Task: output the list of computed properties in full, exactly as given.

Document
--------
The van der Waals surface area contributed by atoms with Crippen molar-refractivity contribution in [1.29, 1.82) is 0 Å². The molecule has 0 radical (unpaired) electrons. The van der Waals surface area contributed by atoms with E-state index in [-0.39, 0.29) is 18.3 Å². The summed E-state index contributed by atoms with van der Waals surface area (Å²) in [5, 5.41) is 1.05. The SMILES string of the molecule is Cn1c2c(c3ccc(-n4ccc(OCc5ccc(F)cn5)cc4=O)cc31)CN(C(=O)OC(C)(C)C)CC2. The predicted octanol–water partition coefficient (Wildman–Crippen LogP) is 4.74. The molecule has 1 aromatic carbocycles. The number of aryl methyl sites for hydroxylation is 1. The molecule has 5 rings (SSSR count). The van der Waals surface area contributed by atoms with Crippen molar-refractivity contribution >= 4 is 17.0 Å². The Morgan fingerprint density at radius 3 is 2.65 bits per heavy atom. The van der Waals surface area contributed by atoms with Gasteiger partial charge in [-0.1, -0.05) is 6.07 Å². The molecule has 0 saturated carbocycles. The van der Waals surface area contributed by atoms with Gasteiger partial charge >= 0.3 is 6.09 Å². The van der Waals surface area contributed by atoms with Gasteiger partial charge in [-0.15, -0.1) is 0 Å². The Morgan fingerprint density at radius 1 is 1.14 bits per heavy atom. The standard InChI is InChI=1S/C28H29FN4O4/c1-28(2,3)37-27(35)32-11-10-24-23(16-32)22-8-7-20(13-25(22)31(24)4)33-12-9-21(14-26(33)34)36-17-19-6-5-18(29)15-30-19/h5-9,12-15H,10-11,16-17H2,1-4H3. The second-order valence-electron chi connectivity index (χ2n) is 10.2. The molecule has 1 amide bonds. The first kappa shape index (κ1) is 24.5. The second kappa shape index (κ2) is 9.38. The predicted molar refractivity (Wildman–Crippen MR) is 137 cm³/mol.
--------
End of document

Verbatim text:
The van der Waals surface area contributed by atoms with Crippen molar-refractivity contribution in [1.29, 1.82) is 0 Å². The molecule has 0 radical (unpaired) electrons. The van der Waals surface area contributed by atoms with E-state index in [-0.39, 0.29) is 18.3 Å². The summed E-state index contributed by atoms with van der Waals surface area (Å²) in [5, 5.41) is 1.05. The SMILES string of the molecule is Cn1c2c(c3ccc(-n4ccc(OCc5ccc(F)cn5)cc4=O)cc31)CN(C(=O)OC(C)(C)C)CC2. The predicted octanol–water partition coefficient (Wildman–Crippen LogP) is 4.74. The molecule has 1 aromatic carbocycles. The number of aryl methyl sites for hydroxylation is 1. The molecule has 5 rings (SSSR count). The van der Waals surface area contributed by atoms with Crippen molar-refractivity contribution >= 4 is 17.0 Å². The Morgan fingerprint density at radius 3 is 2.65 bits per heavy atom. The van der Waals surface area contributed by atoms with Gasteiger partial charge in [-0.1, -0.05) is 6.07 Å². The molecule has 0 saturated carbocycles. The van der Waals surface area contributed by atoms with Gasteiger partial charge >= 0.3 is 6.09 Å². The van der Waals surface area contributed by atoms with Gasteiger partial charge in [-0.15, -0.1) is 0 Å². The Morgan fingerprint density at radius 1 is 1.14 bits per heavy atom. The standard InChI is InChI=1S/C28H29FN4O4/c1-28(2,3)37-27(35)32-11-10-24-23(16-32)22-8-7-20(13-25(22)31(24)4)33-12-9-21(14-26(33)34)36-17-19-6-5-18(29)15-30-19/h5-9,12-15H,10-11,16-17H2,1-4H3. The second-order valence-electron chi connectivity index (χ2n) is 10.2. The molecule has 1 amide bonds. The first kappa shape index (κ1) is 24.5. The second kappa shape index (κ2) is 9.38. The predicted molar refractivity (Wildman–Crippen MR) is 137 cm³/mol.